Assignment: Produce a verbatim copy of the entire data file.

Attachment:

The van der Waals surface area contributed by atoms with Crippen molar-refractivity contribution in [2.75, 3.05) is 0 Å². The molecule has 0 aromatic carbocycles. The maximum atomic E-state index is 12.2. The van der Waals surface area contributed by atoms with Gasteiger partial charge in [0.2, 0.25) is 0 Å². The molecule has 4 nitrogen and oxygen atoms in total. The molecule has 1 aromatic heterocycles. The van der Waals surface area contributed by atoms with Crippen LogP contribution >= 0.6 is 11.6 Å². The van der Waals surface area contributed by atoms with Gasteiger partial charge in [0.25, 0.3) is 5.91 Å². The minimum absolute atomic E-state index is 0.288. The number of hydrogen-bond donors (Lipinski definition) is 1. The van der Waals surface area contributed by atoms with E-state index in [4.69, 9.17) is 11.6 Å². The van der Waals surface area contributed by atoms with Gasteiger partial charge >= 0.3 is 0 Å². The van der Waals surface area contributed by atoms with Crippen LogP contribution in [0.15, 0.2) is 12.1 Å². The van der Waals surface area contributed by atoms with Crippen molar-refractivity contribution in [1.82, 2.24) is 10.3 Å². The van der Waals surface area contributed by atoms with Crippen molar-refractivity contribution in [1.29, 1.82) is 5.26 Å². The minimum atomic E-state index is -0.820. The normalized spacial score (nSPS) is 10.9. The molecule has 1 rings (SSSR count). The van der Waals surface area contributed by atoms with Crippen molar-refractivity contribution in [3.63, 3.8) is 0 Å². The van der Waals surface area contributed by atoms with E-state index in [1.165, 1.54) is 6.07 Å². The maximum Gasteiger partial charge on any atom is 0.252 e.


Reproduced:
The van der Waals surface area contributed by atoms with Crippen molar-refractivity contribution in [2.75, 3.05) is 0 Å². The molecule has 0 aromatic carbocycles. The maximum atomic E-state index is 12.2. The van der Waals surface area contributed by atoms with Gasteiger partial charge in [0.2, 0.25) is 0 Å². The molecule has 4 nitrogen and oxygen atoms in total. The molecule has 1 aromatic heterocycles. The van der Waals surface area contributed by atoms with Crippen LogP contribution >= 0.6 is 11.6 Å². The van der Waals surface area contributed by atoms with Gasteiger partial charge in [0.25, 0.3) is 5.91 Å². The minimum absolute atomic E-state index is 0.288. The number of hydrogen-bond donors (Lipinski definition) is 1. The van der Waals surface area contributed by atoms with E-state index in [4.69, 9.17) is 11.6 Å². The van der Waals surface area contributed by atoms with Gasteiger partial charge >= 0.3 is 0 Å². The van der Waals surface area contributed by atoms with Crippen LogP contribution in [0.15, 0.2) is 12.1 Å². The van der Waals surface area contributed by atoms with Crippen molar-refractivity contribution in [1.82, 2.24) is 10.3 Å². The van der Waals surface area contributed by atoms with Crippen molar-refractivity contribution in [1.29, 1.82) is 5.26 Å². The minimum atomic E-state index is -0.820. The normalized spacial score (nSPS) is 10.9. The molecule has 1 rings (SSSR count). The van der Waals surface area contributed by atoms with Crippen molar-refractivity contribution in [3.63, 3.8) is 0 Å². The van der Waals surface area contributed by atoms with E-state index in [1.165, 1.54) is 6.07 Å². The maximum Gasteiger partial charge on any atom is 0.252 e.